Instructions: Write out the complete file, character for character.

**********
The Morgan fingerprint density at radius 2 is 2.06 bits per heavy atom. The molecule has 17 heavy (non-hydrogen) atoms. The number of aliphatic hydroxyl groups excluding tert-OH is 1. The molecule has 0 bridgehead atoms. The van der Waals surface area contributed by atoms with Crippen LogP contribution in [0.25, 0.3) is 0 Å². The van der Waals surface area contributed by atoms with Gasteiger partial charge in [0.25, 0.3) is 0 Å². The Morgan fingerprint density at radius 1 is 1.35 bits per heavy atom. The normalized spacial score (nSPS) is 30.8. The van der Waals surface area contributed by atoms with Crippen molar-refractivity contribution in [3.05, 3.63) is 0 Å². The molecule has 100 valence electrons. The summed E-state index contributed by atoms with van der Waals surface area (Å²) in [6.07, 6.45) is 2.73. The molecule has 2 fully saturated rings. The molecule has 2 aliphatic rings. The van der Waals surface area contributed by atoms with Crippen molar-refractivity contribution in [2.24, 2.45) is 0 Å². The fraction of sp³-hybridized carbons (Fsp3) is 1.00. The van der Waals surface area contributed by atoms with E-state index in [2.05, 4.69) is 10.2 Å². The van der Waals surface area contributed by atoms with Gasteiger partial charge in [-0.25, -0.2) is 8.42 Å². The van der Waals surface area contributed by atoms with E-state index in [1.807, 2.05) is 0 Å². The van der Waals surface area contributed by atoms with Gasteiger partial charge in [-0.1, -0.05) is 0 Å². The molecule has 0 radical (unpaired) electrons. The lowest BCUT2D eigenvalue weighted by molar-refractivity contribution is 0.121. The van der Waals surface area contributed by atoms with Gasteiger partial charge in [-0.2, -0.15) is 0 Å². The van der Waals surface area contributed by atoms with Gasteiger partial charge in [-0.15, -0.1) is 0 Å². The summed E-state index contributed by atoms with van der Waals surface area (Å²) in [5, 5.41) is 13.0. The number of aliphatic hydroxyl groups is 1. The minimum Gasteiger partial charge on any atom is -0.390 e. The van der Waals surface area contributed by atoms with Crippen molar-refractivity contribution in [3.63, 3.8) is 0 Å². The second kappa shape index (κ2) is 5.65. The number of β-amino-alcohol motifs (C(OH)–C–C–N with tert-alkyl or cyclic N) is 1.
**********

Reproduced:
The Morgan fingerprint density at radius 2 is 2.06 bits per heavy atom. The molecule has 17 heavy (non-hydrogen) atoms. The number of aliphatic hydroxyl groups excluding tert-OH is 1. The molecule has 0 bridgehead atoms. The van der Waals surface area contributed by atoms with Crippen LogP contribution in [0.25, 0.3) is 0 Å². The van der Waals surface area contributed by atoms with Gasteiger partial charge in [0.25, 0.3) is 0 Å². The Morgan fingerprint density at radius 1 is 1.35 bits per heavy atom. The normalized spacial score (nSPS) is 30.8. The van der Waals surface area contributed by atoms with Crippen molar-refractivity contribution in [3.05, 3.63) is 0 Å². The molecule has 100 valence electrons. The summed E-state index contributed by atoms with van der Waals surface area (Å²) in [6.07, 6.45) is 2.73. The molecule has 2 fully saturated rings. The molecule has 2 aliphatic rings. The van der Waals surface area contributed by atoms with Crippen molar-refractivity contribution in [2.24, 2.45) is 0 Å². The fraction of sp³-hybridized carbons (Fsp3) is 1.00. The van der Waals surface area contributed by atoms with E-state index in [2.05, 4.69) is 10.2 Å². The van der Waals surface area contributed by atoms with Gasteiger partial charge in [-0.25, -0.2) is 8.42 Å². The van der Waals surface area contributed by atoms with E-state index in [1.807, 2.05) is 0 Å². The van der Waals surface area contributed by atoms with Gasteiger partial charge in [-0.1, -0.05) is 0 Å². The molecule has 0 radical (unpaired) electrons. The lowest BCUT2D eigenvalue weighted by molar-refractivity contribution is 0.121. The van der Waals surface area contributed by atoms with Gasteiger partial charge in [-0.2, -0.15) is 0 Å². The van der Waals surface area contributed by atoms with Gasteiger partial charge in [-0.15, -0.1) is 0 Å². The summed E-state index contributed by atoms with van der Waals surface area (Å²) in [5, 5.41) is 13.0. The number of aliphatic hydroxyl groups is 1. The minimum Gasteiger partial charge on any atom is -0.390 e. The van der Waals surface area contributed by atoms with Crippen molar-refractivity contribution in [3.63, 3.8) is 0 Å². The second kappa shape index (κ2) is 5.65. The number of β-amino-alcohol motifs (C(OH)–C–C–N with tert-alkyl or cyclic N) is 1.